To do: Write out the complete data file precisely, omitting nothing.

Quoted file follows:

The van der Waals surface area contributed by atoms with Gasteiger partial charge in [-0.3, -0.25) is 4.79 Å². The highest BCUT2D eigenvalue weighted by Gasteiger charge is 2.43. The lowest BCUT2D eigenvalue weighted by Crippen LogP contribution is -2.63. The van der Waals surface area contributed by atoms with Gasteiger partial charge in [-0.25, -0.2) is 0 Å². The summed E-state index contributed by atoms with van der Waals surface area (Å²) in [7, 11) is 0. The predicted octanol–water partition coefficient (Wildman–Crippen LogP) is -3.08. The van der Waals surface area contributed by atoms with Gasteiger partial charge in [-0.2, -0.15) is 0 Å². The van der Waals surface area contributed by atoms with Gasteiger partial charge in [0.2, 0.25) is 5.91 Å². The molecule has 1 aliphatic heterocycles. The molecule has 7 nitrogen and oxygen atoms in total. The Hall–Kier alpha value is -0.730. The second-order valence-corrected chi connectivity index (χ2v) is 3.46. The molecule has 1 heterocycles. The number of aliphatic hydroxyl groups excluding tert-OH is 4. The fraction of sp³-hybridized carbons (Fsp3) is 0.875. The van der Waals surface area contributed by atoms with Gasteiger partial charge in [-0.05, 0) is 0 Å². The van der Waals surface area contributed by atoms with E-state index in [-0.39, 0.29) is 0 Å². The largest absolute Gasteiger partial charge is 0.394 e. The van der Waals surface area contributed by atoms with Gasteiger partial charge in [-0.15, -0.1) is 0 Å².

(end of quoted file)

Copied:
The van der Waals surface area contributed by atoms with Gasteiger partial charge in [-0.3, -0.25) is 4.79 Å². The highest BCUT2D eigenvalue weighted by Gasteiger charge is 2.43. The lowest BCUT2D eigenvalue weighted by Crippen LogP contribution is -2.63. The van der Waals surface area contributed by atoms with Gasteiger partial charge in [-0.25, -0.2) is 0 Å². The summed E-state index contributed by atoms with van der Waals surface area (Å²) in [7, 11) is 0. The predicted octanol–water partition coefficient (Wildman–Crippen LogP) is -3.08. The van der Waals surface area contributed by atoms with Gasteiger partial charge in [-0.2, -0.15) is 0 Å². The van der Waals surface area contributed by atoms with Gasteiger partial charge in [0.2, 0.25) is 5.91 Å². The molecule has 1 aliphatic heterocycles. The molecule has 7 nitrogen and oxygen atoms in total. The Hall–Kier alpha value is -0.730. The second-order valence-corrected chi connectivity index (χ2v) is 3.46. The molecule has 1 heterocycles. The number of aliphatic hydroxyl groups excluding tert-OH is 4. The fraction of sp³-hybridized carbons (Fsp3) is 0.875. The van der Waals surface area contributed by atoms with Gasteiger partial charge in [-0.05, 0) is 0 Å². The van der Waals surface area contributed by atoms with E-state index in [-0.39, 0.29) is 0 Å². The largest absolute Gasteiger partial charge is 0.394 e. The van der Waals surface area contributed by atoms with Gasteiger partial charge in [-0.15, -0.1) is 0 Å².